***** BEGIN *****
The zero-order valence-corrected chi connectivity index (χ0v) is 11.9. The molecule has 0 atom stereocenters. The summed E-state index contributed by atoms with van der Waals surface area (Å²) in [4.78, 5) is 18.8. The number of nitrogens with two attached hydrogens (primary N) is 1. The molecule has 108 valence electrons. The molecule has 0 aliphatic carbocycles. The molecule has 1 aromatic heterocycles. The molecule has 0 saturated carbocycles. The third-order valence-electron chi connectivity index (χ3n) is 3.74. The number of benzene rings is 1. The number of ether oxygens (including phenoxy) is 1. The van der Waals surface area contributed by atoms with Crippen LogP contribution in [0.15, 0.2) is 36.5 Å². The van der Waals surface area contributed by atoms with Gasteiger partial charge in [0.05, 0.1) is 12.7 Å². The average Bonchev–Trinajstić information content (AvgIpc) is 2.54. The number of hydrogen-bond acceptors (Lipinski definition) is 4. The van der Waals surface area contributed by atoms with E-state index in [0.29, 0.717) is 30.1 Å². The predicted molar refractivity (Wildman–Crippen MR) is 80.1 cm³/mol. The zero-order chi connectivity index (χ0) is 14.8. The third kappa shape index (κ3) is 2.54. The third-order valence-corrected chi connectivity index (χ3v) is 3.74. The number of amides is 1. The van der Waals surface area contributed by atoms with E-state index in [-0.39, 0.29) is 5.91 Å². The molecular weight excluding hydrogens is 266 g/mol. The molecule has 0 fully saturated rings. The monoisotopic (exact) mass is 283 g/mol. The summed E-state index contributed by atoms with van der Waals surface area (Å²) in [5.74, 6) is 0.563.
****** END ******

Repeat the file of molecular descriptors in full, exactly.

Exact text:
The zero-order valence-corrected chi connectivity index (χ0v) is 11.9. The molecule has 0 atom stereocenters. The summed E-state index contributed by atoms with van der Waals surface area (Å²) in [4.78, 5) is 18.8. The number of nitrogens with two attached hydrogens (primary N) is 1. The molecule has 108 valence electrons. The molecule has 0 aliphatic carbocycles. The molecule has 1 aromatic heterocycles. The molecule has 0 saturated carbocycles. The third-order valence-electron chi connectivity index (χ3n) is 3.74. The number of benzene rings is 1. The number of ether oxygens (including phenoxy) is 1. The van der Waals surface area contributed by atoms with Crippen LogP contribution in [0.15, 0.2) is 36.5 Å². The van der Waals surface area contributed by atoms with Gasteiger partial charge in [0.05, 0.1) is 12.7 Å². The average Bonchev–Trinajstić information content (AvgIpc) is 2.54. The number of hydrogen-bond acceptors (Lipinski definition) is 4. The van der Waals surface area contributed by atoms with E-state index in [0.29, 0.717) is 30.1 Å². The predicted molar refractivity (Wildman–Crippen MR) is 80.1 cm³/mol. The zero-order chi connectivity index (χ0) is 14.8. The third kappa shape index (κ3) is 2.54. The third-order valence-corrected chi connectivity index (χ3v) is 3.74. The number of amides is 1. The van der Waals surface area contributed by atoms with E-state index in [-0.39, 0.29) is 5.91 Å². The molecular weight excluding hydrogens is 266 g/mol. The molecule has 0 fully saturated rings. The monoisotopic (exact) mass is 283 g/mol. The summed E-state index contributed by atoms with van der Waals surface area (Å²) in [5.74, 6) is 0.563.